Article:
Property taxes in northwest Chicago suburbs to spike by $560 on average
Lawmakers need to enact comprehensive property tax reform to provide relief for overburdened state taxpayers.
Homeowners in the northwest suburbs of Chicago just learned their property tax bills are going up.
An average homeowner in northwest Cook County will pay $560 more in property taxes this year than he or she paid last year, a jump of 6.5 percent, according to Cook County Clerk David Orr’s tax rate and reassessment values as The Daily Herald reported. Residents of Rosemont and Bensenville will see their property tax bills grow by 11.4 percent and 10.7 percent, respectively.
The rise in taxes includes both an increase in the region’s property values and an increase in the county’s equalization factor, a variable in determining property tax rates that partly determines the taxable value of a property, according to The Daily Herald.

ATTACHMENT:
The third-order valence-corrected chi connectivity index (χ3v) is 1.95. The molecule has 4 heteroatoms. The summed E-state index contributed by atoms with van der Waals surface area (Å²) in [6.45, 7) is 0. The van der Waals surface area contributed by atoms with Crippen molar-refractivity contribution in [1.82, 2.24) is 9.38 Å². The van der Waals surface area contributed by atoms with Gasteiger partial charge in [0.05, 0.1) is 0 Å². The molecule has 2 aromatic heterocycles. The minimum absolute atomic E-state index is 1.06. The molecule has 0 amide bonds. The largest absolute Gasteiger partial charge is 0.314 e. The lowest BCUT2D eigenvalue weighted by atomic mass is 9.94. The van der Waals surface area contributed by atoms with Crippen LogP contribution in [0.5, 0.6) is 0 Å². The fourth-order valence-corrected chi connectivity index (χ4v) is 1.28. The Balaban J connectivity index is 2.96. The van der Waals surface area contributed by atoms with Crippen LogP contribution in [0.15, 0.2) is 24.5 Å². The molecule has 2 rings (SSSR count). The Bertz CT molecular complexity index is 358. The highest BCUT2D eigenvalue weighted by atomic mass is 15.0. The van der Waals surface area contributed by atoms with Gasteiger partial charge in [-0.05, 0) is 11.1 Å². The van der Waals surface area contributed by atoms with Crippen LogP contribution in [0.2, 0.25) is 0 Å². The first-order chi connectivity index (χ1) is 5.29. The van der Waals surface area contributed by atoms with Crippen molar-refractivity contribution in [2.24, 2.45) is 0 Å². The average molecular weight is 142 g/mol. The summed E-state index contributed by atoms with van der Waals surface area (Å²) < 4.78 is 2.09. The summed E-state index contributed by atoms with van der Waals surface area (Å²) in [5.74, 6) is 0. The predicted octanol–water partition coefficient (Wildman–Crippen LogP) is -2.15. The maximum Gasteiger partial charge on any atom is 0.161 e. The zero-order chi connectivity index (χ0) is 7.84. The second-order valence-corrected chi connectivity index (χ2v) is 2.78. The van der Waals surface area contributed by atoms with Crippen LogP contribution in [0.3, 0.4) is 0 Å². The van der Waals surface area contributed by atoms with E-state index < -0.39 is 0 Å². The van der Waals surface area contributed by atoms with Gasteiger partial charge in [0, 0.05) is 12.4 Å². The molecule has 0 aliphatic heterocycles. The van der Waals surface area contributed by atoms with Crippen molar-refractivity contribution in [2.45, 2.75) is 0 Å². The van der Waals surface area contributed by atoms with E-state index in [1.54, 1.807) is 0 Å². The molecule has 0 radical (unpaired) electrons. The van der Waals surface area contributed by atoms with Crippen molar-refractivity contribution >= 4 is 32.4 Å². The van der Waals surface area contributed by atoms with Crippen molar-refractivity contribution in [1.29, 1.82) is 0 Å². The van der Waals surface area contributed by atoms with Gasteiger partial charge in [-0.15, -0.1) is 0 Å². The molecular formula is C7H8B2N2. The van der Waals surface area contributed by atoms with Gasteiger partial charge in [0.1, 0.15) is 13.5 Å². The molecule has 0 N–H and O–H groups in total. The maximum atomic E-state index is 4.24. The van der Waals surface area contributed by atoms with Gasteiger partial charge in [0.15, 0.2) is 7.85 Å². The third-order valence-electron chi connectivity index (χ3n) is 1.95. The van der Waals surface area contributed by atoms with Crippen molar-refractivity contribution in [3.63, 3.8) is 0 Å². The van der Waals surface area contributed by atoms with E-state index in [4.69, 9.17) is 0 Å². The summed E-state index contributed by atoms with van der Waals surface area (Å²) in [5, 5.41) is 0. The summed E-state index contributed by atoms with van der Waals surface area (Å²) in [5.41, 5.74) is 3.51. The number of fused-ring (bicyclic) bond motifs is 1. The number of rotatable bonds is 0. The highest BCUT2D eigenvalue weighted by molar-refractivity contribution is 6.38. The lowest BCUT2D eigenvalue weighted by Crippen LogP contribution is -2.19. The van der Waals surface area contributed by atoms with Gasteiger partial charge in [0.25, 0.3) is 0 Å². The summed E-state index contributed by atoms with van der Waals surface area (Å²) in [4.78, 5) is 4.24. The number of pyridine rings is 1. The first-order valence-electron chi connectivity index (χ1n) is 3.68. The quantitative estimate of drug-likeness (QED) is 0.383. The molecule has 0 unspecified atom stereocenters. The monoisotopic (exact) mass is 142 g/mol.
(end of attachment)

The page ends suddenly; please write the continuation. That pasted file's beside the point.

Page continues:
Current policy is driving people into other states. A 2016 survey from the Paul Simon Public Policy Institute reveals taxes are the biggest reason Illinoisans want to leave the state. That’s not surprising, as Illinois’ combined state and local tax burden is higher than that of every other state and the District of Columbia. No county experienced a greater net loss in population than Cook County between 2015-2016. The Chicago metropolitan area lost more residents than any other metropolitan area in the country.
The signal is clear: Enter higher taxes, exit citizens.
Homeowners are tapped out, and if lawmakers want to stem the tide of Illinoisans fleeing the state, they’ll need to embrace comprehensive property tax reform.